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Content archived on 2024-05-14

Bioartificial organs and tissues: a euopean patnership in cellular engineering for improved health and industrial competitiveness


The aim of this proposed programme is to conduct a multi-disciplinary research activity in order to evolve bioartificial tissues and organs, utilising the phenomena and materials from cells. Specific objectives will focus on a study of cell-energy interactions and means for copying the in-vivo environment. Specific clinically related objectives are the investigation of: a vascular replacement; haemocompatible surfaces using cell membrane mimicry; methods to achieve neuronal guidance and interfacing; biologically derived cartilage repair material.

The programme will commence by the establishment of core science and technology projects. Detailed plans and protocols will be agreed by all partners, and milestones confirmed. Cell types will be agreed, test rigs designed and constructed and methods for cell culture established. The mechanical influences imposed by cell interactions and by externally applied force fields will be studied, particularly with chondrocytes and vascular endothelial cells. The importance of the extra-cellular matrix is recognised, and the biochemical composition, as well as orientation of protein molecule chains will be investigated. Cell adhesion, motility and aggregation, and contact guidance, will be investigated in appropriate cell types. Test materials will be produced as a result of the above phase of research. This will then enable clinically related objectives to be addressed. We will develop means with which tubular structures can be produced from the co-culture of vascular endothelial cells and smooth muscle cells. The culture apparatus will allow varying shear stress to be applied, and we will determine the influences of shear stress on the characteristics of the developed structure. Using cell membrane mimicry we will develop and test phospholipid-based materials which can be used to coat blood contacting surfaces. We will concentrate particularly on intravascular sensors and vascular stents and will assess the performance of these by both animal and human tests. Using culture matrices developed above we will culture chondrocytes in order to achieve appropriate biochemical activity for the production of effective cartilage. This will be tested in vivo.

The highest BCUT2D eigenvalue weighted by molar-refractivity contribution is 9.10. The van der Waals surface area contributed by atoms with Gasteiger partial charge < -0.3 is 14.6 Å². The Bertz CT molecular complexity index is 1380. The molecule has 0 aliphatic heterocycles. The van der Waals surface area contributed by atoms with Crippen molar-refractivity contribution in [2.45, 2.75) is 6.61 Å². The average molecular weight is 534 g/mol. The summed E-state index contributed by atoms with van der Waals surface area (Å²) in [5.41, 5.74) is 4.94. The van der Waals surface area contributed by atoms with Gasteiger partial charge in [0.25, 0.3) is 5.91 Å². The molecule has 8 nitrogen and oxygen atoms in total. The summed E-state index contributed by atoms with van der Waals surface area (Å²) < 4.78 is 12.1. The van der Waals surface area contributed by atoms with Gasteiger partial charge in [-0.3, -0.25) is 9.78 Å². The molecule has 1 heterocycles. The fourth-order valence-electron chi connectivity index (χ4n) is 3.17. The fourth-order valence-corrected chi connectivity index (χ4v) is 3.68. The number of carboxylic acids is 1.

The successful completion of this programme will rely upon scientific progress, but also upon issues relating to industrial liaison and to educational and training programmes. We will actively pursue the exploitation of identified intellectual property, in part through the establishment of an industrial liaison mechanism. Tangible outputs of the programme will have significant industrial potential, and this will be of great importance to both SME's and major companies within Europe. The ongoing scientific programme in Cellular Engineering, and the resulting industrial exploitation will require a skilled workforce. Therefore a further part of the proposed programme will be to examine the specific needs for appropriate methods for training, and courses which can be delivered at higher degree levels.

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University of Keele
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Thornburrow Drive
ST4 7QB Stoke on Trent
United Kingdom

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Participants (7)